In 2008, Saiful accused Anwar of sodomy without consent, kicking off a second trial for the charge, for which he was convicted in 2015. Anwar was first found guilty of sodomy and corruption in 1999, an accusation he claims was trumped up by Mahathir to end his political career. In Malaysia, gay sex is illegal.
During the trial, Anwar was accused of forcibly sodomising Saiful, a charge he insists was “a complete farce” and politically motivated. The prosecution was led by lawyer Shafee Abdullah, who was recently charged with tax evasion and money laundering. The trial made international headlines, with plot twists that included a lack of medical proof of penetration, compromised DNA samples and an alleged affair between Saiful and a member of the prosecution team.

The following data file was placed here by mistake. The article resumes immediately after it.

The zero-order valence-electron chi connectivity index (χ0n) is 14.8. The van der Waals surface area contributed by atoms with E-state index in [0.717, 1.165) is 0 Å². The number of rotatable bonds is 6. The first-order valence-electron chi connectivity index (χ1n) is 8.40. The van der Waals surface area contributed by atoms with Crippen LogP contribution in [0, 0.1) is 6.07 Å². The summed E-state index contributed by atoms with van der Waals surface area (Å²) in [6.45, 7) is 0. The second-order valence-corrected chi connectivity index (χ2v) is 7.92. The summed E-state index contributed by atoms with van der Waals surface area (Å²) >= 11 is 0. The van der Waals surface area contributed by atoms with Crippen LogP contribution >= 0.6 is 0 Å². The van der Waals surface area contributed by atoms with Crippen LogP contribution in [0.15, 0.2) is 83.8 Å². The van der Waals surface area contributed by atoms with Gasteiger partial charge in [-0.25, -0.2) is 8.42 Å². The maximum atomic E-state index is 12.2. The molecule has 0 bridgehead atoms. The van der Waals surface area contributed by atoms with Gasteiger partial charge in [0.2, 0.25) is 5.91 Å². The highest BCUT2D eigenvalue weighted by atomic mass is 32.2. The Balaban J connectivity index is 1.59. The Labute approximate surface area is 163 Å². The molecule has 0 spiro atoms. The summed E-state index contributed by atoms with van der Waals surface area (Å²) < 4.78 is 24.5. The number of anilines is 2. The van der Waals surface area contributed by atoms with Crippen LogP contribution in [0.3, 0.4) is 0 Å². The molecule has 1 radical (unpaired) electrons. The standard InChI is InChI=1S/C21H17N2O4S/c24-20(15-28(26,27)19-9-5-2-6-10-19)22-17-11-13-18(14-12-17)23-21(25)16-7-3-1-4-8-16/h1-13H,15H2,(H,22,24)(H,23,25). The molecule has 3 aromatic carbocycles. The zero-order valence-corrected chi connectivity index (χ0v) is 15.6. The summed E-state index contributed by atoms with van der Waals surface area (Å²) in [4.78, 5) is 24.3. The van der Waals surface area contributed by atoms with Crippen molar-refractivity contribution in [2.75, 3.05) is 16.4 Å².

In 2012, Anwar was found not guilty by the High Court, but the ruling was overturned by the Court of Appeal, which handed him the prison term. The decision came just days before he was supposed to run in a state election, ruining his chances of becoming the chief minister of Selangor, Malaysia’s wealthiest state. Although he appealed, the Federal Court reaffirmed the decision and he was immediately sent to prison, having run out of avenues for appeal. Saiful went on to become a fashion entrepreneur with his wife, selling accessories and fabrics, as well as dabbling in politics and media consulting.